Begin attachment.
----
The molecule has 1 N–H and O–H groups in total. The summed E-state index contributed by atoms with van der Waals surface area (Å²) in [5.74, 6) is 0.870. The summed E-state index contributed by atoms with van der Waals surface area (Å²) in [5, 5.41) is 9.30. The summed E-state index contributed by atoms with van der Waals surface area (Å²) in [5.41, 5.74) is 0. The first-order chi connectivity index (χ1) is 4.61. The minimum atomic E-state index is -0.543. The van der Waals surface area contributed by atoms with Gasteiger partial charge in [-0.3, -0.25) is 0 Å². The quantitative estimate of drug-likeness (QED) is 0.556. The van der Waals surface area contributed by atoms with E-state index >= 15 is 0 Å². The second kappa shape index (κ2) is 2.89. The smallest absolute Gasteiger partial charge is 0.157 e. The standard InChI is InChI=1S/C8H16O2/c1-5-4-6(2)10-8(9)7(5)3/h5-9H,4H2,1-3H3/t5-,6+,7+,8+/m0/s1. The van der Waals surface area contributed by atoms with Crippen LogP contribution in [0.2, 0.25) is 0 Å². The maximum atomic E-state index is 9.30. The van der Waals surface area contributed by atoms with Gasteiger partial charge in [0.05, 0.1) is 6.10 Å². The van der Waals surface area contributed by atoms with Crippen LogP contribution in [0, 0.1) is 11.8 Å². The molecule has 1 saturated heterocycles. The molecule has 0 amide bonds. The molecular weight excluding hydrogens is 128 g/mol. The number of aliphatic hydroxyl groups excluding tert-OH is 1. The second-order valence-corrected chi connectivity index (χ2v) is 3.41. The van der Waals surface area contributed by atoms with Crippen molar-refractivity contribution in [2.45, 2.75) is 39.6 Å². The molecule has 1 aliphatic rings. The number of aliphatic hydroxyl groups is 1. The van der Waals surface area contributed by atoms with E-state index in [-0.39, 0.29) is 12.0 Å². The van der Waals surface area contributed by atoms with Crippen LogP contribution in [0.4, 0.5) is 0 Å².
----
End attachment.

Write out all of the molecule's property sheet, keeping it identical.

The molecule has 1 N–H and O–H groups in total. The summed E-state index contributed by atoms with van der Waals surface area (Å²) in [5.74, 6) is 0.870. The summed E-state index contributed by atoms with van der Waals surface area (Å²) in [5, 5.41) is 9.30. The summed E-state index contributed by atoms with van der Waals surface area (Å²) in [5.41, 5.74) is 0. The first-order chi connectivity index (χ1) is 4.61. The minimum atomic E-state index is -0.543. The van der Waals surface area contributed by atoms with Gasteiger partial charge in [-0.3, -0.25) is 0 Å². The quantitative estimate of drug-likeness (QED) is 0.556. The van der Waals surface area contributed by atoms with E-state index >= 15 is 0 Å². The second kappa shape index (κ2) is 2.89. The smallest absolute Gasteiger partial charge is 0.157 e. The standard InChI is InChI=1S/C8H16O2/c1-5-4-6(2)10-8(9)7(5)3/h5-9H,4H2,1-3H3/t5-,6+,7+,8+/m0/s1. The van der Waals surface area contributed by atoms with Crippen LogP contribution in [0.2, 0.25) is 0 Å². The maximum atomic E-state index is 9.30. The van der Waals surface area contributed by atoms with Gasteiger partial charge in [0.05, 0.1) is 6.10 Å². The van der Waals surface area contributed by atoms with Crippen LogP contribution in [0, 0.1) is 11.8 Å². The molecule has 1 saturated heterocycles. The molecule has 0 amide bonds. The molecular weight excluding hydrogens is 128 g/mol. The number of aliphatic hydroxyl groups excluding tert-OH is 1. The second-order valence-corrected chi connectivity index (χ2v) is 3.41. The van der Waals surface area contributed by atoms with Crippen molar-refractivity contribution in [2.45, 2.75) is 39.6 Å². The molecule has 1 aliphatic rings. The number of aliphatic hydroxyl groups is 1. The van der Waals surface area contributed by atoms with E-state index in [-0.39, 0.29) is 12.0 Å². The van der Waals surface area contributed by atoms with Crippen LogP contribution in [0.4, 0.5) is 0 Å².